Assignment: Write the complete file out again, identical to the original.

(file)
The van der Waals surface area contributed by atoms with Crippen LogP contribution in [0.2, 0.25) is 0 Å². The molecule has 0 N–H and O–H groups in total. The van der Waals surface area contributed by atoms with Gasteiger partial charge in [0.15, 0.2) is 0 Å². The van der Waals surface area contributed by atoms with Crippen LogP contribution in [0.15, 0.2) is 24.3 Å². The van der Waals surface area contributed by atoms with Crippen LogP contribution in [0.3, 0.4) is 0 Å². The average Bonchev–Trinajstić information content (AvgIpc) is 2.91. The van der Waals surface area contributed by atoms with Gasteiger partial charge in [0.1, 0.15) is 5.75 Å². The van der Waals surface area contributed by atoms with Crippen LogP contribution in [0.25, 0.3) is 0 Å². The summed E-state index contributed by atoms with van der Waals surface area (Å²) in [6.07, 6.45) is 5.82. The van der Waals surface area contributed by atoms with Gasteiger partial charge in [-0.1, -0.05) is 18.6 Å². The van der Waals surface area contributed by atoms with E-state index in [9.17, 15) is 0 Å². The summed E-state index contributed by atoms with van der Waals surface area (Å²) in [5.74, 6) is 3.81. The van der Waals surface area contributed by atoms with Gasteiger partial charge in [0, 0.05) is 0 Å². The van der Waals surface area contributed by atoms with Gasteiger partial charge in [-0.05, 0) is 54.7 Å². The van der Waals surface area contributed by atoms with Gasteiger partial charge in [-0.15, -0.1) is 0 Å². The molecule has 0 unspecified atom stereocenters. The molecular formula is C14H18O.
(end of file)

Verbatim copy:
The van der Waals surface area contributed by atoms with Crippen LogP contribution in [0.2, 0.25) is 0 Å². The molecule has 0 N–H and O–H groups in total. The van der Waals surface area contributed by atoms with Gasteiger partial charge in [0.15, 0.2) is 0 Å². The van der Waals surface area contributed by atoms with Crippen LogP contribution in [0.15, 0.2) is 24.3 Å². The van der Waals surface area contributed by atoms with Crippen LogP contribution in [0.3, 0.4) is 0 Å². The average Bonchev–Trinajstić information content (AvgIpc) is 2.91. The van der Waals surface area contributed by atoms with Gasteiger partial charge in [0.1, 0.15) is 5.75 Å². The van der Waals surface area contributed by atoms with Crippen LogP contribution in [0.25, 0.3) is 0 Å². The summed E-state index contributed by atoms with van der Waals surface area (Å²) in [6.07, 6.45) is 5.82. The van der Waals surface area contributed by atoms with Gasteiger partial charge in [-0.1, -0.05) is 18.6 Å². The van der Waals surface area contributed by atoms with E-state index in [9.17, 15) is 0 Å². The summed E-state index contributed by atoms with van der Waals surface area (Å²) in [5.74, 6) is 3.81. The van der Waals surface area contributed by atoms with Gasteiger partial charge in [0, 0.05) is 0 Å². The van der Waals surface area contributed by atoms with Gasteiger partial charge in [-0.05, 0) is 54.7 Å². The van der Waals surface area contributed by atoms with Gasteiger partial charge in [-0.15, -0.1) is 0 Å². The molecule has 0 unspecified atom stereocenters. The molecular formula is C14H18O.